In his keynote address to attendees of the National Postal Forum in Washington on Sept. 20, Postmaster General Jack Potter said the best thing mailers can do to help keep postal rates in check is to keep mail volumes up by promoting the use of print mail to the masses. “Think bold, take bold action and let’s build the business together,” he said, encouraging the audience to communicate “the real value in the mail” to consumers.
On its end, the USPS has done its part, Potter claimed, referring to the agency’s trimming of $8.3 billion in expenses during the past three years and bringing down its labor force–through attrition–to a little less than 708,000 employees, the lowest headcount since 1984. He added, however, that today the USPS is delivering 65 billion more pieces of mail annually to 48 million more addresses.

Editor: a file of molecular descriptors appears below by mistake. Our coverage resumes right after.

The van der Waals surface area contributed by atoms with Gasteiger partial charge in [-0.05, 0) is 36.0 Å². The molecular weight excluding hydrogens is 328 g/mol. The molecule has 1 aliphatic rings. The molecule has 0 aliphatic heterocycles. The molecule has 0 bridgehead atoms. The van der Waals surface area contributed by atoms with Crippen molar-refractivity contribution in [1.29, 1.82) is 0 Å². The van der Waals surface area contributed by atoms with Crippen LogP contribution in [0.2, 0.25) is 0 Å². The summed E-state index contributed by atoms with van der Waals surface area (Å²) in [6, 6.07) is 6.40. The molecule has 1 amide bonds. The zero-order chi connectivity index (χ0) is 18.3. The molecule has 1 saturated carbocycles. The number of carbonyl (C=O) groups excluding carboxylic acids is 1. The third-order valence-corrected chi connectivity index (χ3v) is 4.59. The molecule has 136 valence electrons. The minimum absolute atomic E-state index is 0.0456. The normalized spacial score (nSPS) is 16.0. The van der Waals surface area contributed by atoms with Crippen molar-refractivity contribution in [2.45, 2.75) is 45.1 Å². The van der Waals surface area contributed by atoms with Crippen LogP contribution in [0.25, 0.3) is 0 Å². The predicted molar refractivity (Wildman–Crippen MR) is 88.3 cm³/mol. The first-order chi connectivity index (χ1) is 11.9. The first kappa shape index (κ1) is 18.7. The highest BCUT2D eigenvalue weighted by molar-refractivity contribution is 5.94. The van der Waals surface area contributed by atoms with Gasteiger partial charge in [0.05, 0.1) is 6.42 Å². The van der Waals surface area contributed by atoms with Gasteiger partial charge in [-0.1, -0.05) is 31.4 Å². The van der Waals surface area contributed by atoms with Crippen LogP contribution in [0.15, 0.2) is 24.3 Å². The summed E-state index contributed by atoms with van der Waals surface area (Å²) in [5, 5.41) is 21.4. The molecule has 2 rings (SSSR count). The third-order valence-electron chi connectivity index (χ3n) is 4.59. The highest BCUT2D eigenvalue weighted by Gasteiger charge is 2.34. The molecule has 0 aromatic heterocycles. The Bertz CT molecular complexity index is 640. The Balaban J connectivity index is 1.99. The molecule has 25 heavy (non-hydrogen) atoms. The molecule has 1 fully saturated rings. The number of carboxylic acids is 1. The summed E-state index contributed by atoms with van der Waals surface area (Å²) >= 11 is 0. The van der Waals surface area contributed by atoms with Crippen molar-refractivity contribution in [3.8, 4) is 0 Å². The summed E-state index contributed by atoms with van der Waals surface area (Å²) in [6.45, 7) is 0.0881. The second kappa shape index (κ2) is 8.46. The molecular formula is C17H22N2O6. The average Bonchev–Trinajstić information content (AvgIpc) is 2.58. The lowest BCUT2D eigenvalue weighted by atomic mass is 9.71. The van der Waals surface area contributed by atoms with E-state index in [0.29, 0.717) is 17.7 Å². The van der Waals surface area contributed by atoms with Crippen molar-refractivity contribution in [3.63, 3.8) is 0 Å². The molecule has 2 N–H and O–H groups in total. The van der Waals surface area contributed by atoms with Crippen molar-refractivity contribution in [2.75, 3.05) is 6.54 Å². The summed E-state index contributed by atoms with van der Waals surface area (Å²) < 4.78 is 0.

Potter conceded that the USPS has been able to keep its costs in line thanks to legislative relief last year to temporarily correct the agency’s civil service retirement system payments to avoid continued overfunding in the future. That measure has been largely responsible for holding rates in place since 2002. And he reiterated a promise he made two years ago to hold postal rates steady until 2006.
But if Congress doesn’t make permanent the law that requires that postage-generated revenue be placed in an escrow account for federal budgeting, Potter cautioned that “then we’re looking at a double-digit percent increase in 2006,” he said compared to a single-digit increase.